National Electrification Plan Barriers to Access in Urban Areas 15 Barriers to access were less relevant in the main urban centers Significant for smaller cities (Hakha) and for informal settlers in poorer wards (Yangon and Mandalay) Informal settlers face particular challenges High reliance on informal service providers for poor and marginalized groups
National Electrification Plan Uses and quality of service in rural areas 16 Uses very consistent in rural areas Lighting and TV “bBeing linked up to the outside world” Lighting and “homework’ Livelihood activities Diesel for livelihood activities Cost of diesel (and fluctuations in cost) significant constraint to profitability High demand among rural SMEs for grid-based electricity services Good quality of grid-based services
National Electrification Plan Uses and quality of service in urban areas 17 Uses varied more markedly across wards/income groups and cities More appliances: refrigerators, stoves, kettles and rice- cookers and air-conditioning among higher income households Use of electricity for cooking in better-off wards Issues of quality of service were stressed in poorer wards, by middle-income respondents & in Yangon Availability Reliability of the supply Speed/cost of repairs.
National Electrification Plan Perceptions of cost in rural areas 19 Overall lack of knowledge about the electricity tariffs charged by Government and the increase taking effect in April 2014. Across all 13 villages visited, only a very limited number respondents had heard about the tariff increases. Standard government rates were applied only in two of the four villages In the other two sites, tariffs collected were much higher at 200 Kyats/kWh and 50 Kyats/kWh Set by the electricity committee.
National Electrification Plan Perceptions of cost in rural areas 20 In rural areas the poorest villages and most vulnerable households within the communities are not connected For currently with access payments were considered affordable: Not concerned about the upcoming tariff increases; Not planning to further reduce electricity consumption. In terms of coping strategies, landless/land poor households did resort to late payments The poorer groups in the rural areas visited Could not afford to pay electricity charges Even for the minimum lighting in the evenings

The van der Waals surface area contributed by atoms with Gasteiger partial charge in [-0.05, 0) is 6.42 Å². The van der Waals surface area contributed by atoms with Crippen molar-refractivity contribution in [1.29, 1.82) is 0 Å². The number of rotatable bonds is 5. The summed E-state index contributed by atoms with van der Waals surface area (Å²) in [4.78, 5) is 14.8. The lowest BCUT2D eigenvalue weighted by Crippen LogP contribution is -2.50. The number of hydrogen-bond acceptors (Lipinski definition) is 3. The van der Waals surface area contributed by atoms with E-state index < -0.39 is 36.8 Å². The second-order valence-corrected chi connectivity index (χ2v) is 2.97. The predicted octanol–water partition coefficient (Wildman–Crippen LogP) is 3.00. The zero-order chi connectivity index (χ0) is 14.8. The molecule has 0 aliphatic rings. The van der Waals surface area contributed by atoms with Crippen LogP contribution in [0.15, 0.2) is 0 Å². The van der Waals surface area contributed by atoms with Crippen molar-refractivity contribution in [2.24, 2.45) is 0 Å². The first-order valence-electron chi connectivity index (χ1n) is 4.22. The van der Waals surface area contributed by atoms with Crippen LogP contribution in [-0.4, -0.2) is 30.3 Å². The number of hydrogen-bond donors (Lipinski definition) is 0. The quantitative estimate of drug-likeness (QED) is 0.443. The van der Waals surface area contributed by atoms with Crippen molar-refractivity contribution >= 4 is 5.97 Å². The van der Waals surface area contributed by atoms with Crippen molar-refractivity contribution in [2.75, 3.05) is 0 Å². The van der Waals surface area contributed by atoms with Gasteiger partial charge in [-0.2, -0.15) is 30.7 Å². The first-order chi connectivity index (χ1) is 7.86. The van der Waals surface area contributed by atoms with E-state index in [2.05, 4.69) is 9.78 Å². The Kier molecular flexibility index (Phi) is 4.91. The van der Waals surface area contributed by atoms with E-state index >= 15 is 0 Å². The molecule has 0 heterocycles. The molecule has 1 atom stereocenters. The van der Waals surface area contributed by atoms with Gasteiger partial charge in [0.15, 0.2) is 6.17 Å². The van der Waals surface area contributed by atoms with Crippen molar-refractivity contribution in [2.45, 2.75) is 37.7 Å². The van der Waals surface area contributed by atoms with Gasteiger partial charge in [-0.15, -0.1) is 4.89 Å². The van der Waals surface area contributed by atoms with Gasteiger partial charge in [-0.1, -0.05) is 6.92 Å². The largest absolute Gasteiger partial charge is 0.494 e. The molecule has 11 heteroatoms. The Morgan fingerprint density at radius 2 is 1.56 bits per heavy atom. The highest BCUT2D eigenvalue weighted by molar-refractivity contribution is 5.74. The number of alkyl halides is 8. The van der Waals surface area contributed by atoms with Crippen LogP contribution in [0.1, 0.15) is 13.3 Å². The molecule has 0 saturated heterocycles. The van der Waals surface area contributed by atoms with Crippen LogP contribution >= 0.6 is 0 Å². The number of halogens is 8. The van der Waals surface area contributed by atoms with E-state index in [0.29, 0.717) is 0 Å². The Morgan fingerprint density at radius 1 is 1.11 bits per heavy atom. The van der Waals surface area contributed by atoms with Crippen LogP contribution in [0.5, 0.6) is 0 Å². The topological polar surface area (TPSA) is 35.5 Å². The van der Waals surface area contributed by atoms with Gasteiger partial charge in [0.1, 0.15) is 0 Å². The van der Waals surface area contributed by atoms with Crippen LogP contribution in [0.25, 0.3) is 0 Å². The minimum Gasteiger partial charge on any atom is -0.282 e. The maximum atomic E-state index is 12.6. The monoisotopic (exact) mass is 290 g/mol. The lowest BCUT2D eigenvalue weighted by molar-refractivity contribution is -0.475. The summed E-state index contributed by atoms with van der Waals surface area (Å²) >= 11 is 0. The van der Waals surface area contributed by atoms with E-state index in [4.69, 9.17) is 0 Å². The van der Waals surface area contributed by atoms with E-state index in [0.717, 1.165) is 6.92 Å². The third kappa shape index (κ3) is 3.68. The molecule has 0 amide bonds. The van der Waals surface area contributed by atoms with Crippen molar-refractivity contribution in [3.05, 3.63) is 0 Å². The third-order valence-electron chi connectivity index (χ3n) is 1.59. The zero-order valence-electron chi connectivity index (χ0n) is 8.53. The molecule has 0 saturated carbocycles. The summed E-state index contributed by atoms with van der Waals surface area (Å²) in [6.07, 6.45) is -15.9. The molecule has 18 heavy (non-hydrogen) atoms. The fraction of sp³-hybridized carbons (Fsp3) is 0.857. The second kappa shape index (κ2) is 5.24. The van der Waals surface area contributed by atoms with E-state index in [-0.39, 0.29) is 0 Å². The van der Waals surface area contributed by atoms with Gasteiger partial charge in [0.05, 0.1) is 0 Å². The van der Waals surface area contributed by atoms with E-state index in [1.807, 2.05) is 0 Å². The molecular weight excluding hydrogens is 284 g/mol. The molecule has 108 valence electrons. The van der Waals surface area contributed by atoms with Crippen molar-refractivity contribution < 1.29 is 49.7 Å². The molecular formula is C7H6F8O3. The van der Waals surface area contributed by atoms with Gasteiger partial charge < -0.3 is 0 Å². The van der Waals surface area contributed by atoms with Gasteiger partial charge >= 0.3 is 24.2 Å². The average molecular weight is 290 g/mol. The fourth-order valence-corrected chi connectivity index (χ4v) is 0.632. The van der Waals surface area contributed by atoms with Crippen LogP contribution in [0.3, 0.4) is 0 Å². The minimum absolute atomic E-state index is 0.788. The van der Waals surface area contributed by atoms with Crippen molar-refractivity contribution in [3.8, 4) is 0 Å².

National Electrification Plan Perceptions of cost in urban areas 21 Generally good understanding of the new tariffs Greater clarity in terms of the different charges in the bill Wealth Quintile Average Usage (units kWh) Previous monthly bill (average) Current monthly bill (average) Estimated increase % Well-off1,44350,50070,0038 Medium2829,80011,50017 Poorer1384,9005,000 marginal changes
National Electrification Plan Perceptions of cost in urban areas 22 Yangon and Mandalay Middle-income households Strong negative feedback but no negative coping strategies Focus on lack of quality improvements Poor and marginalized households Not impacted by changes Pre-existing concerns with making payments SMEs Middle-sized businesses Electricity & Diesel Concerns with quality
National Electrification Plan Perceptions of cost in urban areas 23 Laying off staff Reducing production But focus on quality rather than tariff reduction Cities Number of SMEs by consumption (Units kWh) 1-500501-10,00010,001-20,000 Yangon8170 Mandalay13102 Total21272
National Electrification Plan Implementation in rural areas 25 SRE Approach Subsidization of village connections Connections for poorer households Technical Assistance Regulation of functioning of Electricity Committees Governance Social Accountability Inclusion Review tariffs (subsidization for poor and marginalized groups)
National Electrification Plan Implementation in urban areas 26 Subsidizing connections to the households Poor and marginalized groups Informal settlers (documentation requirements) Improvements in service quality will be key Acceptability of further increase by middle-income households Review service/tariffs available to SMEs